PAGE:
THE NATION: The GIrard Case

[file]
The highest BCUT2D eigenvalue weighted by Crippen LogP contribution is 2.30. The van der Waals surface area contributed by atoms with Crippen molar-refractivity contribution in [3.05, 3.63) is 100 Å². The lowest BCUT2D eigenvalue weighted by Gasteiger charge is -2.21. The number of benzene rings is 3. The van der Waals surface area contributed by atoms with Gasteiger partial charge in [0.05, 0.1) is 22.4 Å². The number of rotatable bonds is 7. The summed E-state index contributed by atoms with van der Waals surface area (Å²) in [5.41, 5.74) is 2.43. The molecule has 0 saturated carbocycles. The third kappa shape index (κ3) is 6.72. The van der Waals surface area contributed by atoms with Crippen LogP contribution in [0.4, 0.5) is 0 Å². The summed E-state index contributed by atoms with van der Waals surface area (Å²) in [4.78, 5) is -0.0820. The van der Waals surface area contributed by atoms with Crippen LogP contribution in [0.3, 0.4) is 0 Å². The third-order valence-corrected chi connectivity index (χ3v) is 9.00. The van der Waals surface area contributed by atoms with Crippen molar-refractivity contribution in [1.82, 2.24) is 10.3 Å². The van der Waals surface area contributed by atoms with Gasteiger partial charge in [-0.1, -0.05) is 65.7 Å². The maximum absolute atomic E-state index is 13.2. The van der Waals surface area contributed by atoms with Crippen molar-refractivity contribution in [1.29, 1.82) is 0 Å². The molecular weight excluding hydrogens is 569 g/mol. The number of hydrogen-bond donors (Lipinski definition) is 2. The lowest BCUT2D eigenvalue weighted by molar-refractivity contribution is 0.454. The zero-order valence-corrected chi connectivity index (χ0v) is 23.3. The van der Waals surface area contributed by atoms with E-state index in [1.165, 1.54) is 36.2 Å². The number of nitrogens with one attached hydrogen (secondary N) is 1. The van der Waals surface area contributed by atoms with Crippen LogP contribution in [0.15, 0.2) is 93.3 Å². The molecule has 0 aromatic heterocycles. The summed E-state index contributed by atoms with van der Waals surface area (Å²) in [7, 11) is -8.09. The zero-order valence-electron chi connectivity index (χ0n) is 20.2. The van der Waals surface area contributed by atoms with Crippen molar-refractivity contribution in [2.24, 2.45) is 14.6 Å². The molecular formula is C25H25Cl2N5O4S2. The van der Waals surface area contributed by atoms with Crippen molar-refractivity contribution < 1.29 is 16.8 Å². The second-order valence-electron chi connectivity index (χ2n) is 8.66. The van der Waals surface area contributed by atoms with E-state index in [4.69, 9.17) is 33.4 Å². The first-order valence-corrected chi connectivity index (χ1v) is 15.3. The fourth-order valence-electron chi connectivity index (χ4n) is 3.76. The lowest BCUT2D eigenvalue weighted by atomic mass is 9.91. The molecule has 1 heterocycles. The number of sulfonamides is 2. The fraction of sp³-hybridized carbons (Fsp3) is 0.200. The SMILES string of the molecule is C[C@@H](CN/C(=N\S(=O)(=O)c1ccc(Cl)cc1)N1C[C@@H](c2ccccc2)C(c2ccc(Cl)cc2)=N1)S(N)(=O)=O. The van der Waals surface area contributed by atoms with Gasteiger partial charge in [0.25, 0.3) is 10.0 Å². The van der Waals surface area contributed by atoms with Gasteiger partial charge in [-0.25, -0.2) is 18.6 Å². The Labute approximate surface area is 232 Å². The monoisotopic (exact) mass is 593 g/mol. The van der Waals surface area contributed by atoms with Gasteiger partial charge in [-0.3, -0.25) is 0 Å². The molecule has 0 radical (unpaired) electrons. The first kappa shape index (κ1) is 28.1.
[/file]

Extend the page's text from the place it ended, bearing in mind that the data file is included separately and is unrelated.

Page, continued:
In the inevitable involvement of its military strength and influence in the everyday life of the free world, the U.S. has long sought to define a legal relationship between the rights of American servicemen stationed abroad and the inherent rights of allied nations. The U.S.'s principal instrument: a worldwide network of more than 40 "status-of-forces agreements" designed to legalize the status of 700,000 U.S. servicemen in friendly countries. The status-of-forces agreements—roughly granting to U.S. military courts the right to try G.I.s for on-duty offenses, granting to the host country jurisdiction over off-duty offenses—have worked out in a way that...

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